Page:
To understand the contribution of chromosome abnormalities to specific fetal anomalies, Staebler et al.5 reviewed the karyotypes of 428 fetuses examined because of fetal anomalies identified by ultrasound. Of these, 48 (11.2%) had abnormal karyotypes. Comparison of various anatomical systems among fetuses with single anomalies or single system involvement showed that the probability of an abnormal karyotype was significantly higher for a fetus presenting with hydrops or a cystic hygroma than a fetus with a CNS anomaly or a urinary tract anomaly.5 However, trisomies 21 and 18 accounted for 56% of the chromosome anomalies identified. There was no significant difference for the detection of chromosome anomalies between various organ systems for fetuses with multiple malformations. Among fetuses with isolated malformations, only four had chromosomal rearrangements (non-aneuploidy). Because of a bias towards aneuploidies and microscopically visible chromosome anomalies in their data set, caution must be exercised in interpreting the study's conclusions. The authors did not find any cytogenetic aberrations with certain single anomalies including hydronephrosis with high obstruction, unilateral multicystic dysplastic kidney, gastroschisis, intestinal dilatation or meconium peritonitis, cystic adenomatoid malformation, pulmonary sequestration, tumor, or vertebral anomaly.5 On the basis of these findings, the authors conclude that invasive procedures for these anomalies are questionable. However, our concern is that submicroscopic chromosome anomalies, missed by routine karyotyping, may account for some of these cases.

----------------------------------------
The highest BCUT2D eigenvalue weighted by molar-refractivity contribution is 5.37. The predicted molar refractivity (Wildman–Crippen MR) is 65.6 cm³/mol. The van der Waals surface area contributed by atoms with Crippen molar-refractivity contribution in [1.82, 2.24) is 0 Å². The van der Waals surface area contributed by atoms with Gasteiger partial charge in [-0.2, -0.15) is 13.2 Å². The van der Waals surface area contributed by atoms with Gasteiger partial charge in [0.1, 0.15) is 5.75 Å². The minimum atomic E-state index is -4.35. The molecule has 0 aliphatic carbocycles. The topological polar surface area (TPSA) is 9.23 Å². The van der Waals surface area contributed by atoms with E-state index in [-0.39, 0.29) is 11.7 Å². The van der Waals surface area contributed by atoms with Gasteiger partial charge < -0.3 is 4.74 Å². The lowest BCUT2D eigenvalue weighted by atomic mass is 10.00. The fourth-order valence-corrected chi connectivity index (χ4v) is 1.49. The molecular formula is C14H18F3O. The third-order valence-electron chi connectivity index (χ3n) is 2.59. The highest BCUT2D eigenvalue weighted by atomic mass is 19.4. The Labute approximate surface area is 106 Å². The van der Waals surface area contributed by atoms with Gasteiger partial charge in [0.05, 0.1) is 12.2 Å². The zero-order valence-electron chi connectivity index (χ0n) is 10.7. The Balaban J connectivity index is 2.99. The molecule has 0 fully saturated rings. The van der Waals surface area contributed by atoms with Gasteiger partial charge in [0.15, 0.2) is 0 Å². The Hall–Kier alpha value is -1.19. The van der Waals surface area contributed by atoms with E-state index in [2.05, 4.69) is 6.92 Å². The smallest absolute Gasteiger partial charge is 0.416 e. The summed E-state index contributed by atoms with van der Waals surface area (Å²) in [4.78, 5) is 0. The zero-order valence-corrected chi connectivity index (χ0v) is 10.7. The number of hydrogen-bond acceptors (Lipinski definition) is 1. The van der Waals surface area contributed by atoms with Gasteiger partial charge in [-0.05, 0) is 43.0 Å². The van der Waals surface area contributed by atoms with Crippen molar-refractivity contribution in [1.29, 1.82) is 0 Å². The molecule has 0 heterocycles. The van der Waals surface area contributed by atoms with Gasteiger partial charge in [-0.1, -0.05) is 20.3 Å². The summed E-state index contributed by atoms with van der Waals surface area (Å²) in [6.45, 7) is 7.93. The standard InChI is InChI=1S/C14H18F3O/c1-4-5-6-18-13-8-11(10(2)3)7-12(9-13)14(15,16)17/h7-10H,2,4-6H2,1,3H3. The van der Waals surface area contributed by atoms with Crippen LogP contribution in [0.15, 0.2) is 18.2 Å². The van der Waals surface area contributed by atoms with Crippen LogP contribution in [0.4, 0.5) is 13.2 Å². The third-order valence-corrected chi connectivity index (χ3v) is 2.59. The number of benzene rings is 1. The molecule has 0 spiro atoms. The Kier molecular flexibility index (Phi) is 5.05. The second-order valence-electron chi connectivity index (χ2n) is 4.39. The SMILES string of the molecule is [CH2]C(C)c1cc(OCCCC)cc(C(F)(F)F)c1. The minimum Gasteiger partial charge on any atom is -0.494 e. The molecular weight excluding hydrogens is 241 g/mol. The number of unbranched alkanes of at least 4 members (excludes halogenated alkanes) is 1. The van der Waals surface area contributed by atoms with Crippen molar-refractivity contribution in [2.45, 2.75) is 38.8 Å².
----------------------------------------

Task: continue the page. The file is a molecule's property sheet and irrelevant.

Among our cases, even though the numbers tested are small, we found the following detection rates among these ultrasound anomalies with ‘questionable’ support for invasive testing (Table 2): isolated hydronephrosis or pyelectasis (1/24, 4.2%, in a case with pyelectasis and megacystis), isolated vertebral anomalies (1/8, 12.5%, in a case with hemivertebrae), and isolated multicystic dysplastic kidney (1/15, 6.7%). Therefore, the finding of submicroscopic genomic alterations in these cases supports the use of arrays if invasive testing was desired. We did not detect any significant CNAs in fetuses with the following isolated anomalies, although our numbers are small: gastroschisis (0/3), intestinal dilatation (0/2), or cystic adenomatoid malformation (0/1). Furthermore, our data set did not have any fetuses found to have isolated pulmonary sequestration or tumors. Thus, larger data sets must be collected to further investigate the detection rates of submicroscopic chromosome abnormalities uncovered by microarray for these conditions.